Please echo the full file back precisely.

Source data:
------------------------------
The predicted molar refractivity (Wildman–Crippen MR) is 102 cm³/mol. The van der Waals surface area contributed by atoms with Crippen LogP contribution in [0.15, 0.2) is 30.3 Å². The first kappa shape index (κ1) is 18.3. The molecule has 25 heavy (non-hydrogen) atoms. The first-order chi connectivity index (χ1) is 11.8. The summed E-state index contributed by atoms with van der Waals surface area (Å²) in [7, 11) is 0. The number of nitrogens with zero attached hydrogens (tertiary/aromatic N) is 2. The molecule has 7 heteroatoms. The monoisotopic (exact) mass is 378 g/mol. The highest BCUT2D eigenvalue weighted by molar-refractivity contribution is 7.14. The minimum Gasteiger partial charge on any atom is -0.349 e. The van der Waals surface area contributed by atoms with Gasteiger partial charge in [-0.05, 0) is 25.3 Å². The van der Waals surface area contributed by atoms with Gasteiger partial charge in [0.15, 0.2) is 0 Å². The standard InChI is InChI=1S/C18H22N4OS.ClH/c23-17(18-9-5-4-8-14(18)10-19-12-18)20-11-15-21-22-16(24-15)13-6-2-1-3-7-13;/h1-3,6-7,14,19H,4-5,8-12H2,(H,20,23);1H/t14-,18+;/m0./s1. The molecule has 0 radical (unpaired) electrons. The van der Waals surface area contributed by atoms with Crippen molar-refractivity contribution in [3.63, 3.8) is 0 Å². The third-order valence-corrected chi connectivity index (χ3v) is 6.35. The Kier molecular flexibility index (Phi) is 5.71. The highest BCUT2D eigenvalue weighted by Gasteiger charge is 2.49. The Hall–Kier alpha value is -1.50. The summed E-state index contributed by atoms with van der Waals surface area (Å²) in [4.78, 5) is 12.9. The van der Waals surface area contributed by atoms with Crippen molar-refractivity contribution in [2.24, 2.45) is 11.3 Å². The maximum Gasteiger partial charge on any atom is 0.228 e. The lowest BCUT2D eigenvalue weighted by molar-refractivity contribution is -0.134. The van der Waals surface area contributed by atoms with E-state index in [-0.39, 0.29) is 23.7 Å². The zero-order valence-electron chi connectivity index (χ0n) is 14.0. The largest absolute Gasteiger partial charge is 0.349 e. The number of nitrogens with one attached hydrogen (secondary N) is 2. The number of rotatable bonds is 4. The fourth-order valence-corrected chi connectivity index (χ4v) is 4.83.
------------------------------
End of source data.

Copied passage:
The predicted molar refractivity (Wildman–Crippen MR) is 102 cm³/mol. The van der Waals surface area contributed by atoms with Crippen LogP contribution in [0.15, 0.2) is 30.3 Å². The first kappa shape index (κ1) is 18.3. The molecule has 25 heavy (non-hydrogen) atoms. The first-order chi connectivity index (χ1) is 11.8. The summed E-state index contributed by atoms with van der Waals surface area (Å²) in [7, 11) is 0. The number of nitrogens with zero attached hydrogens (tertiary/aromatic N) is 2. The molecule has 7 heteroatoms. The monoisotopic (exact) mass is 378 g/mol. The highest BCUT2D eigenvalue weighted by molar-refractivity contribution is 7.14. The minimum Gasteiger partial charge on any atom is -0.349 e. The van der Waals surface area contributed by atoms with Gasteiger partial charge in [-0.05, 0) is 25.3 Å². The van der Waals surface area contributed by atoms with Gasteiger partial charge in [0.15, 0.2) is 0 Å². The standard InChI is InChI=1S/C18H22N4OS.ClH/c23-17(18-9-5-4-8-14(18)10-19-12-18)20-11-15-21-22-16(24-15)13-6-2-1-3-7-13;/h1-3,6-7,14,19H,4-5,8-12H2,(H,20,23);1H/t14-,18+;/m0./s1. The molecule has 0 radical (unpaired) electrons. The van der Waals surface area contributed by atoms with Crippen molar-refractivity contribution in [3.63, 3.8) is 0 Å². The third-order valence-corrected chi connectivity index (χ3v) is 6.35. The Kier molecular flexibility index (Phi) is 5.71. The highest BCUT2D eigenvalue weighted by Gasteiger charge is 2.49. The Hall–Kier alpha value is -1.50. The summed E-state index contributed by atoms with van der Waals surface area (Å²) in [4.78, 5) is 12.9. The van der Waals surface area contributed by atoms with Crippen molar-refractivity contribution in [2.24, 2.45) is 11.3 Å². The maximum Gasteiger partial charge on any atom is 0.228 e. The lowest BCUT2D eigenvalue weighted by molar-refractivity contribution is -0.134. The van der Waals surface area contributed by atoms with E-state index in [-0.39, 0.29) is 23.7 Å². The zero-order valence-electron chi connectivity index (χ0n) is 14.0. The largest absolute Gasteiger partial charge is 0.349 e. The number of nitrogens with one attached hydrogen (secondary N) is 2. The number of rotatable bonds is 4. The fourth-order valence-corrected chi connectivity index (χ4v) is 4.83.